. "Appendix C: Histories of Projects Funded by NSF." Setting Priorities for Large Research Facility Projects Supported by the National Science Foundation. Washington, DC: The National Academies Press, 2004.
The following HTML text is provided to enhance online
readability. Many aspects of typography translate only awkwardly to HTML.
Please use the page image
as the authoritative form to ensure accuracy.
Setting Priorities for Large Research Facility Projects Supported by the National Science Foundation
New Starts Proposed in NSF’s FY 2004 Budget for FY 2004, 2005, or 2006 Support:
National Ecological Observatory Network (NEON) Phase I—FY 2004
Rare Symmetry Violating Processes (RSVP)—FY 2006
Ocean Observatories Initiative (OOI)—FY 2006
Integrated ocean drilling program (IODP)—FY 2005
ALMA (ATACAMA LARGE MILLIMETER ARRAY)
The Atacama Large Millimeter Array (ALMA) will be a 64-element array of 12-m-diameter radio antennas in the Chilean Andes. The array is designed to study the millimeter- and submillimeter-wavelength portions of the spectrum with “unprecedented imaging capabilities and sensitivity many orders of magnitude greater than anything of its kind today.”  The principal contributors to the development and construction of ALMA are the National Radio Astronomy Observatory (NRAO) and the European Southern Observatory (ESO), but many other international partners are involved.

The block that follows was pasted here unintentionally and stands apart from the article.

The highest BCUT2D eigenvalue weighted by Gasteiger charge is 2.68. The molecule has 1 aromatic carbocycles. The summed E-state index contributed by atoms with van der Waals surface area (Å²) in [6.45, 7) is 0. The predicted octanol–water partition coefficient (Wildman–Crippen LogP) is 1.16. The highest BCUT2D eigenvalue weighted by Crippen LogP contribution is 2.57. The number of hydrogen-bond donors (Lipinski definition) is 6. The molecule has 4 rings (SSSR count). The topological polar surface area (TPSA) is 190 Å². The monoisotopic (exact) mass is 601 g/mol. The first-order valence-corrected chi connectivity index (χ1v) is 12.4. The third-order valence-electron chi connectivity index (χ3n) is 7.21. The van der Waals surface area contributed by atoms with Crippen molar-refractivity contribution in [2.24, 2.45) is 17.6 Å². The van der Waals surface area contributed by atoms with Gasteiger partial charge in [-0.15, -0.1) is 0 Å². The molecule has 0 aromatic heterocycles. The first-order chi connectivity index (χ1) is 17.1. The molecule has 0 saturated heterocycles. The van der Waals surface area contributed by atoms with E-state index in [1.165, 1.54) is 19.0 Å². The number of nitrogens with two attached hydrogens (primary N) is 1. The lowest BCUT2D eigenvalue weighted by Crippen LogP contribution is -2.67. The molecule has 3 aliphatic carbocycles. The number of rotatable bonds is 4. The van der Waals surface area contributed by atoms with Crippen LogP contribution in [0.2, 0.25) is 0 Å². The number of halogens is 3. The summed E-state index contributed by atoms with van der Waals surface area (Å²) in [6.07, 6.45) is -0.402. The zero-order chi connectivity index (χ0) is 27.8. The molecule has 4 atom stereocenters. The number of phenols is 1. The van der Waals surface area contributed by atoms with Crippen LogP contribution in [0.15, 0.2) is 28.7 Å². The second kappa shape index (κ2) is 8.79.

See Table C-1 for a timeline of the major developments.
Approval and Funding History
MREFC funding for planning, design, and development began in FY 1998; this stage of the project is referred to as ALMA I. MREFC funding for construction began in FY 2002; the construction phase is referred to as ALMA II.
ALMA is an international collaboration. The US side of the project is led by Associated Universities, Inc., and the NRAO. Europe is an equal partner in ALMA with funding and execution carried out through the ESO.
In the spring of 1982, it was recognized that a proposal for a 25-m dish for millimeter astronomy initiated by the NRAO in 1975  might never be funded [3, 4]. Robert Wilson called for a meeting at Bell Telephone Laboratories (BTL) in October 1982, intentionally excluding NRAO scien-